Archive for March, 2016


Mississippi Presidential Primer for March 8 Primary

Saturday, March 5th, 2016

Awarding Mississippi Delegates

Winning Mississippi’s Republican delegates in the March 8 primary depends not only on the statewide total, but also the votes cast in each of the four congressional districts.

By Congressional District:

Each Mississippi congressional district will award 3 delegates. If a candidate carries the majority vote in a district, he wins all 3 delegates. If there is no majority, first place in the district gets 2 delegates and second place gets 1 delegate. Total congressional district delegates available: 12.

By State At Large:

Each candidate receiving at least 15% of the vote statewide receives a portion of the delegates. The delegates are awarded to all candidates meeting that threshold apportioned by their share of the vote. Total state at large delegates: 28.

RNC Delegates:

Mississippi Republican Party Chairman Joe Nosef, Mississippi National Committeewoman Jeanne Luckey and Mississippi National Committeeman Henry Barbour each vote as 1 delegate by virtue of their position on the Republican National Committee. Barbour has endorsed Marco Rubio. Total RNC delegates: 3.

Where to Watch:

In 2012, 293,783 voters cast ballots in the Mississippi Republican Presidential Primary. The following 13 counties made up 54.4% of the Republican Presidential Primary results.

· Capital Tri-County: Rankin, Hinds, Madison: 17.5%

· Memphis Suburbs: DeSoto: 5.7%

· Gulf Coast: Harrison, Jackson, Hancock, Pearl River: 15.6%

· Tupelo: Lee 4.4%

· Meridian: Lauderdale 3.1%

· Pinebelt: Jones, Lamar, Forrest 8.1%

Up For Grabs:

Mississippi’s Second Congressional District is represented by Congressman Bennie Thompson, a Democrat in a very secure Democratic district. Mississippi’s other three districts are heavily Republican, but the 2nd District awards 3 delegates just like each of the others. Parts of Hinds County (Clinton) & Madison County are in the 2nd District; also a strong showing in Warren (Vicksburg), Washington (Greenville), Leflore (Greenwood), Panola (Batesville), Copiah (Crystal Springs) and Yazoo (Yazoo City) could capture 1 or 2 delegates with a much lower total vote number than in the more Republican areas of the state. Y’all Politics with Magellan Strategies BR released a poll last week showing Donald J. Trump leading in all four congressional districts but posting his lowest numbers in the 2nd District where 1 in 5 voters were still undecided.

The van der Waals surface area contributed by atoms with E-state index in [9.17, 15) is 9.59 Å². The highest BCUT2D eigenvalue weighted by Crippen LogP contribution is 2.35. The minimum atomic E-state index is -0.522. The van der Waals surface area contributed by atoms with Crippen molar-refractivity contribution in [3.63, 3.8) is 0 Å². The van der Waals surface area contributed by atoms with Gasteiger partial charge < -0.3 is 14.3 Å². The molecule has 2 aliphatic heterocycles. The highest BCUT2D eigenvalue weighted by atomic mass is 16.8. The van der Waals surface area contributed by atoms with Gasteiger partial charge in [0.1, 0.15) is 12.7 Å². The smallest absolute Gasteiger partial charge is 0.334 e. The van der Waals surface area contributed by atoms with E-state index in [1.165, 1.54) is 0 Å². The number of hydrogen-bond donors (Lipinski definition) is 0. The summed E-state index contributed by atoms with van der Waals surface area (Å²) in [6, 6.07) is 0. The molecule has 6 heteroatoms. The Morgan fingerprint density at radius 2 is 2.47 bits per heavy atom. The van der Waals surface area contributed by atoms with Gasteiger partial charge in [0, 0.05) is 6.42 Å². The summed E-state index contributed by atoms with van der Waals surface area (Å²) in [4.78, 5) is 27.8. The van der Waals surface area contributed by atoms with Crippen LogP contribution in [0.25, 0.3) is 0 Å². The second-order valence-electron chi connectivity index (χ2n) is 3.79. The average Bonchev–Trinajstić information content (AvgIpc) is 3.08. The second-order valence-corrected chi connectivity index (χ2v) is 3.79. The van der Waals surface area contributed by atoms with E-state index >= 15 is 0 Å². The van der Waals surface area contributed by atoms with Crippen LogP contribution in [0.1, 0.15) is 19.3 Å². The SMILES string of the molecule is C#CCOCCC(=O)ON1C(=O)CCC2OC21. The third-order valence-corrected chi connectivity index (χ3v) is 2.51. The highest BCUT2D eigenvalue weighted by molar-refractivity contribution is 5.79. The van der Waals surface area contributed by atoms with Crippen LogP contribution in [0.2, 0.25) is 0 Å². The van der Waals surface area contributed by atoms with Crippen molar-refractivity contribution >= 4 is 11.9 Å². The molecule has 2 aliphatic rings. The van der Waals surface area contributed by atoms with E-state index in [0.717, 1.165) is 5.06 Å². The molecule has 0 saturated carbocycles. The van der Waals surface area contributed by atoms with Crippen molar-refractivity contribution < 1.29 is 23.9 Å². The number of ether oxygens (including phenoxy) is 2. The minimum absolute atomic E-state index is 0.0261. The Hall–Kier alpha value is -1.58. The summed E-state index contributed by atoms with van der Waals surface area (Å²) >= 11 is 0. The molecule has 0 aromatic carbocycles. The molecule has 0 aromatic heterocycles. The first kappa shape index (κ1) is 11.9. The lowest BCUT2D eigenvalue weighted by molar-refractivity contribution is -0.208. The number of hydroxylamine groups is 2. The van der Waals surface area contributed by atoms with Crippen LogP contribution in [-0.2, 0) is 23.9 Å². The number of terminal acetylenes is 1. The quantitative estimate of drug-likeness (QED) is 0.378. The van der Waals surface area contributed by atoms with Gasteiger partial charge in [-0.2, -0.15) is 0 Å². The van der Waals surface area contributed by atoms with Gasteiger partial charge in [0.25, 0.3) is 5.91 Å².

2012:

Four years ago, Mississippi split three ways with Rick Santorum at 32.8%; Newt Gingrich at 31.2%; Mitt Romney at 30.6%. After all district delegates and at large delegates were awarded, Santorum won 13 delegates while Gingrich and Romney each took 12.

On the Ballot:

While only four candidates continue their campaigns, thirteen candidates are listed on the Republican ballot. Mississippi does not have early voting but absentee voting began on January 23rd and ended at noon on March 5. A special election in Senate District 25 (Hinds, Madison) is being held on March 8 as well. While that race is nonpartisan on the ballot, both candidates are Republicans and the race will be listed on both the Republican and Democratic primary ballots.


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